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How To Make Peppers Grow Faster

So you’re growing peppers and you need to speed up the process. Maybe you are behind on planting this year, or you just want to increase your pepper plant’s yield this season. Peppers grow pretty fast when cared for properly, especially after they are a month or so old.

However, there are a few techniques you can try to make your peppers grow more quickly. In this article, you will learn how to make peppers grow faster.

How to Make Peppers Grow Faster

Use A Grow Light

Most regions of the world require you to start your peppers indoors. Unless you live close to the equator, the winter months are too cold with too little sunlight to grow peppers year round.

Thankfully, starting plants indoors is easy and gives the peppers enough time to mature outside. However, if you start your seeds inside, you should always use a grow light.

Grow lights are becoming more affordable and much less cumbersome. Older lights were large and loud, with cooling fans running non-stop. Now, a smaller, quiet LED grow light can help your plants grow fast and strong from seed.

Read our detailed article about the best grow lights for peppers here.

Be sure to position your grow light an appropriate distance above your peppers. We use a shelving unit to mount our grow light above our pepper seed trays. The distance from the light to the plants varies from one light to another, so be sure to read the instructions.

Not only will your peppers grow faster, but they will be stronger and leafier. Without providing strong light from day one, your pepper plants will become tall and leggy. They will also likely have smaller harvests and may require staking.

Fertilize Regularly

Light is important, but nutrients are equally vital. Without proper nutrition, your pepper plants will grow slowly and may develop issues. These include yellowing leaves, improper root development, curling leaves and yes, stunted growth.

With so many options on the market, choosing a fertilizer can be overwhelming. However, we always recommend using fertilizer with a healthy amount of nitrogen during younger plant growth.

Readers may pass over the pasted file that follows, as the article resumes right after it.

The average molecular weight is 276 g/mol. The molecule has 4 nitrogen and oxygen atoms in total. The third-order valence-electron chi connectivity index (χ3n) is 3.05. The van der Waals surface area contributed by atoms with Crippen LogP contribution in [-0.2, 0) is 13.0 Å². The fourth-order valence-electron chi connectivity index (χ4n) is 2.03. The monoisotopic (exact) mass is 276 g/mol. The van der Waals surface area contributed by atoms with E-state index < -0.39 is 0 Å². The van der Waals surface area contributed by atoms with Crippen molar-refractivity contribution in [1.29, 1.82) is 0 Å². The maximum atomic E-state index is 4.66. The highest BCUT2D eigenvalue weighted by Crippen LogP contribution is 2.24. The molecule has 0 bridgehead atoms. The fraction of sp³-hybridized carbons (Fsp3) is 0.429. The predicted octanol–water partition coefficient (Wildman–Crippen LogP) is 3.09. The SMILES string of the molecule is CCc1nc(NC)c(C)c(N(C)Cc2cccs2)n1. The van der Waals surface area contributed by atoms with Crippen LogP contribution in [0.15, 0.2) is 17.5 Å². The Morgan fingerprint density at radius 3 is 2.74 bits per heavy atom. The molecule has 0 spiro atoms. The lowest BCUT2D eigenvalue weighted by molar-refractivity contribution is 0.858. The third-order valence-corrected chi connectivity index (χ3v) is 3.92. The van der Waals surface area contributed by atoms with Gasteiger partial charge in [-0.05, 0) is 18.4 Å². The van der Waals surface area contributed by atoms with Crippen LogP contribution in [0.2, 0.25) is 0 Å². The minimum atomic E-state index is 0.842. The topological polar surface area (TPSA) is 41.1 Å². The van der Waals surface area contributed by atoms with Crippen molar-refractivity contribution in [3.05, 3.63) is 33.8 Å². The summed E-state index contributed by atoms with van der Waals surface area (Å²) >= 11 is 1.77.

Each of these three fertilizers is designed for the different stages of plant development. The first stage helps the plants grow plenty of healthy leaves. The second helps encourage lots of flowers, and the third accelerates fruit production.

If you prefer organic gardening, try Miracle-Gro organics (water-soluble) or Jobe’s Organic Veggie Fertilizer (slow release).

If you want to learn more about fertilizer for pepper plants, read our article here.

Transplant At The Right Time

Transplanting peppers is important to give the plants room to continue growing. If you wait too long, your plants may become root bound.

If you start your seeds indoors in small seed cells (1 inch x 1 inch), then they will need to be transplanted into larger pots 3-4 weeks after sprouting. The root systems should just be reaching the bottom of your container when you transplant.

Transplanting at the right time ensures that the root system is never constrained by the size of your pot. We start our pepper plants in seed cell trays, move them to 3.5″ pots, and then to their final containers (either into the ground or in large pots).

Learn more about transplanting peppers here.

Consider Pruning Early On

Pruning pepper plants early in the season (about 1.5-2 month old plants) can encourage your plants to become bushier. We rarely use this method anymore, but if you have a longer growing season it can possibly be beneficial to overall yield.

Pruning Pepper Plants

While it may not be the right time for you, pruning, or topping off your peppers can help your plants grow sturdier. The plants will recover quickly from the process and will grow new shoots and often more flowers in the long run.

Don’t just go hacking away your plants! Make sure the timing is right, and read our article about pruning pepper plants here first.